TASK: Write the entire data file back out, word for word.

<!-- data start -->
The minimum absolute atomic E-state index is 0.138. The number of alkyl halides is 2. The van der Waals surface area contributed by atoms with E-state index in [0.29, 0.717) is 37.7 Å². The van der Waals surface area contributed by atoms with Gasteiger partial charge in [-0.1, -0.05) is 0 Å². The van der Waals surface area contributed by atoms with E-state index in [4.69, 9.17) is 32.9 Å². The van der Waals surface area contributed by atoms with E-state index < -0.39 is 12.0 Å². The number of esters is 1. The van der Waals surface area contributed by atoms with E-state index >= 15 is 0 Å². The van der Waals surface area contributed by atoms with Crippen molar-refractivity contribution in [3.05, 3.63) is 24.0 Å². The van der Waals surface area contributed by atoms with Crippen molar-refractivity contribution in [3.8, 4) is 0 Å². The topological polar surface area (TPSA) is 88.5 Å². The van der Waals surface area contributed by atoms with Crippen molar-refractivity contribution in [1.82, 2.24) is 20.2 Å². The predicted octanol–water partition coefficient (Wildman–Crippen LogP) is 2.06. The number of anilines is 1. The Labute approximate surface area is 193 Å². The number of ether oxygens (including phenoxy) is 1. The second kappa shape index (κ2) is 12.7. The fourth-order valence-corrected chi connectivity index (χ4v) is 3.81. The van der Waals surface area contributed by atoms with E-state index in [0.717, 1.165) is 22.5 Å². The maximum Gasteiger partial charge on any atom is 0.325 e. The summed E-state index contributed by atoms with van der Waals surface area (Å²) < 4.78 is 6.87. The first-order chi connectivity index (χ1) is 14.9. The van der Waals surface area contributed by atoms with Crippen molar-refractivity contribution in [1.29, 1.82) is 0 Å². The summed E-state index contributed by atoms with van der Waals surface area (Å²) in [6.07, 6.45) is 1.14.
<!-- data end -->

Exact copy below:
The minimum absolute atomic E-state index is 0.138. The number of alkyl halides is 2. The van der Waals surface area contributed by atoms with E-state index in [0.29, 0.717) is 37.7 Å². The van der Waals surface area contributed by atoms with Gasteiger partial charge in [-0.1, -0.05) is 0 Å². The van der Waals surface area contributed by atoms with E-state index in [4.69, 9.17) is 32.9 Å². The van der Waals surface area contributed by atoms with E-state index < -0.39 is 12.0 Å². The number of esters is 1. The van der Waals surface area contributed by atoms with E-state index >= 15 is 0 Å². The van der Waals surface area contributed by atoms with Crippen molar-refractivity contribution in [3.05, 3.63) is 24.0 Å². The van der Waals surface area contributed by atoms with Crippen molar-refractivity contribution in [3.8, 4) is 0 Å². The topological polar surface area (TPSA) is 88.5 Å². The van der Waals surface area contributed by atoms with Crippen molar-refractivity contribution in [1.82, 2.24) is 20.2 Å². The predicted octanol–water partition coefficient (Wildman–Crippen LogP) is 2.06. The number of anilines is 1. The Labute approximate surface area is 193 Å². The number of ether oxygens (including phenoxy) is 1. The second kappa shape index (κ2) is 12.7. The fourth-order valence-corrected chi connectivity index (χ4v) is 3.81. The van der Waals surface area contributed by atoms with E-state index in [0.717, 1.165) is 22.5 Å². The maximum Gasteiger partial charge on any atom is 0.325 e. The summed E-state index contributed by atoms with van der Waals surface area (Å²) < 4.78 is 6.87. The first-order chi connectivity index (χ1) is 14.9. The van der Waals surface area contributed by atoms with Crippen molar-refractivity contribution in [1.29, 1.82) is 0 Å². The summed E-state index contributed by atoms with van der Waals surface area (Å²) in [6.07, 6.45) is 1.14.